Once the workers’ demands began to be translated into law, however, their leaders broke with the socialists. When he expelled the socialists from his American Federation of Labor in 1903, Gompers said, “I want to tell you, Socialists, that I have studied your philosophy; read your works upon economics, and . . . I have heard your orators and watched the work of your movement the world over . . . Economically you are unsound, socially you are wrong, industrially you are an impossibility.”

For Gompers and others, socialists wanted to revolutionize all of society, while unionists were satisfied with improving the present-day lot of their members. This caused huge problems for socialists––some eschewed ameliorative gains while others saw reforms as the path to God’s kingdom on earth. Either way they failed again and again to win over the working class.

Socialist leaders, most of whom did not come from the working class, had an even harder time when it came to the problem of whether or not to participate in the electoral process. Some felt socialism could be brought about democratically, while others felt the owning class would never allow that to happen and only through an uprising by the working people of the world could a revolution that overthrew capitalism be accomplished.

Throw in conflicts born of ethnic differences and leaders personalities and you have a history of organizations being formed, making temporary gains, and then failing apart. It happened over and over again. Each generation of leaders thought this time will be different: this time the workers will vote for us or respond to our call for a general strike or join our socialist labor union. When that didn’t happen, they always had fellow socialists to blame.

Johnpoll clearly admires the reformers of the nineteenth century more than those of the twentieth with a few exceptions. Early reformers didn’t have experience to guide them and they paved the way for positive changes in society once social opinion or historical circumstance convinced the political party in power to implement reforms. They didn’t achieve their dream, but we take for granted many of the reforms that they called for, from an end to child labor to unemployment insurance, from compulsory education to the right to collective bargaining.

Are Today’s Democrats Socialists?

Some conservatives accuse the Democratic Party and the Obama administration of trying to implement socialism as they take more and more control over all aspects of the production of goods and services. Of course, that’s the same charge conservatives levied at the New Deal.

The problem is partially one of labels. There’s no worldwide licensing bureau that requires an organization to conform to certain policies in order to use words like socialist, liberal, conservative, etc. Many old-time socialists would be appalled at the role of government in today’s society. They viewed the state as an agent of capitalism––an opinion that one still hears from Wall Street Occupiers and the like––and wanted to destroy the state not take it over.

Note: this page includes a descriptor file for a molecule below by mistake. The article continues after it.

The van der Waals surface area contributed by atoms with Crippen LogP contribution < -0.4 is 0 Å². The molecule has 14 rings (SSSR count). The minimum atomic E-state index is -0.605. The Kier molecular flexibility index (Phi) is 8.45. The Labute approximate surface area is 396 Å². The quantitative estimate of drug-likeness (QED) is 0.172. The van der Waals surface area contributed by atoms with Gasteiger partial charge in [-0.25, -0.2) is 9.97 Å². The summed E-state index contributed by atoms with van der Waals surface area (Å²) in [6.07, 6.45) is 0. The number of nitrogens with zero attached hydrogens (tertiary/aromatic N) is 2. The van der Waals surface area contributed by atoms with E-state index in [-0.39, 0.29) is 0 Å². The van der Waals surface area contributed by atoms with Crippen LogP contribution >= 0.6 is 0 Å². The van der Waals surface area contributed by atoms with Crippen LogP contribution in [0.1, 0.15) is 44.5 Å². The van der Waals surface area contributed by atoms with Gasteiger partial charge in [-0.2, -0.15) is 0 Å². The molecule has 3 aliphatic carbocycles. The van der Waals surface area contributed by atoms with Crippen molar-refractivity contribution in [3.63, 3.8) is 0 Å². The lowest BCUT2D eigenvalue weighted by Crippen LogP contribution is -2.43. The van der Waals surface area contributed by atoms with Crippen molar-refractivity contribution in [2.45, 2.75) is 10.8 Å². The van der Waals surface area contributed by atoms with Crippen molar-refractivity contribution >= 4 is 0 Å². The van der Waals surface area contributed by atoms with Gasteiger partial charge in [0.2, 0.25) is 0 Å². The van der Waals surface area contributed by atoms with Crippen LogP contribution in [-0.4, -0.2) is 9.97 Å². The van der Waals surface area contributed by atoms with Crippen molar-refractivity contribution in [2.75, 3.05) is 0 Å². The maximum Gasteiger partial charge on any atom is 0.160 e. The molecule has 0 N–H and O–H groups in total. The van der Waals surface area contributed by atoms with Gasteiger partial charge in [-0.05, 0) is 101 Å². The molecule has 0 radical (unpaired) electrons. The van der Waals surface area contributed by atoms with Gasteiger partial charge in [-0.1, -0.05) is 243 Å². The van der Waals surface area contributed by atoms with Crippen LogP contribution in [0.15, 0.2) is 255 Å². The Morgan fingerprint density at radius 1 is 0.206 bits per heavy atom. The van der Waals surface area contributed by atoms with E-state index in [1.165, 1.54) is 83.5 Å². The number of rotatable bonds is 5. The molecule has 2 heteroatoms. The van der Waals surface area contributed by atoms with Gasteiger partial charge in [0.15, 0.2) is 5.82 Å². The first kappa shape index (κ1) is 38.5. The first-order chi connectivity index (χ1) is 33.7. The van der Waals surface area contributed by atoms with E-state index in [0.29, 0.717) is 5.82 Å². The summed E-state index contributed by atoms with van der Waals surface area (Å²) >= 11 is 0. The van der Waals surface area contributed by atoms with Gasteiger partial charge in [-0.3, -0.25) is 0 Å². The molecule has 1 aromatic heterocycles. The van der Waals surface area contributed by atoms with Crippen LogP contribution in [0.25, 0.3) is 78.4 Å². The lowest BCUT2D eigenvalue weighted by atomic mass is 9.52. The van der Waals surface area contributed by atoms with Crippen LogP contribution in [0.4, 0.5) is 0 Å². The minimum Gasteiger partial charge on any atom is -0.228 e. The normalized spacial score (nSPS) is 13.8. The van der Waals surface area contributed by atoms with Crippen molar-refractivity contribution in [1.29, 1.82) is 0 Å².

From a historical perspective what the Democrats are moving towards is more like the system that ruled the Soviet Union than the cooperative commonwealth envisioned by nineteenth century social philosophers––including Karl Marx. The Soviet Union was a totally statist society in which the state apparatus controlled everything, including personal choices in many areas. (There was nothing communistic about it.) We’re not there yet, but that’s the direction we’re heading in––namely, the sacrifice of personal liberties on behalf of the “common good.”

The problem is who defines what’s good. In the Soviet Union it was a bureaucrat who had to satisfy the leaders of the Communist Party. In the US today, it’s also a bureaucrat who gets his direction from the political party in power. The fact that we elect our leaders is a critical difference because it offers the possibility that the power of the state can be restrained, but to the average citizen there’s little difference when waiting to get an appointment with the VA hospital in the U.S. or the poor quality of socialized medicine in the former USSR.

Ultimately, most reformers are totalitarians. They don’t like conditions in the present. Fine. They see a better world. Fine. They want to impose their vision of a better world on everyone else. Not so fine. We only have to look at Russia, China, and Cuba to understand what happens to the individual when reformers grab the power of the state. That’s the danger we’re facing in the U.S. in 2014. Reading Johnpoll’s Impossible Dream can help you understand why the future world painted by today’s reformers is impossible to achieve no matter how appealing the picture.

Coda: Marx’s scientific socialism predicted the most advanced capitalist societies would be the first to undergo a conversion to socialism. Clearly that prediction was wrong. Lack of economic development where the elements of a capitalist system are non-existent or weak, is often coupled with a non-democratic political system, while in the US, where democracy while not perfect is nevertheless deeply embedded, capitalism has raised the standard of living of the entire society even under the restraints of social legislation. Like democracy, capitalism is the best option available on a list of imperfect choices.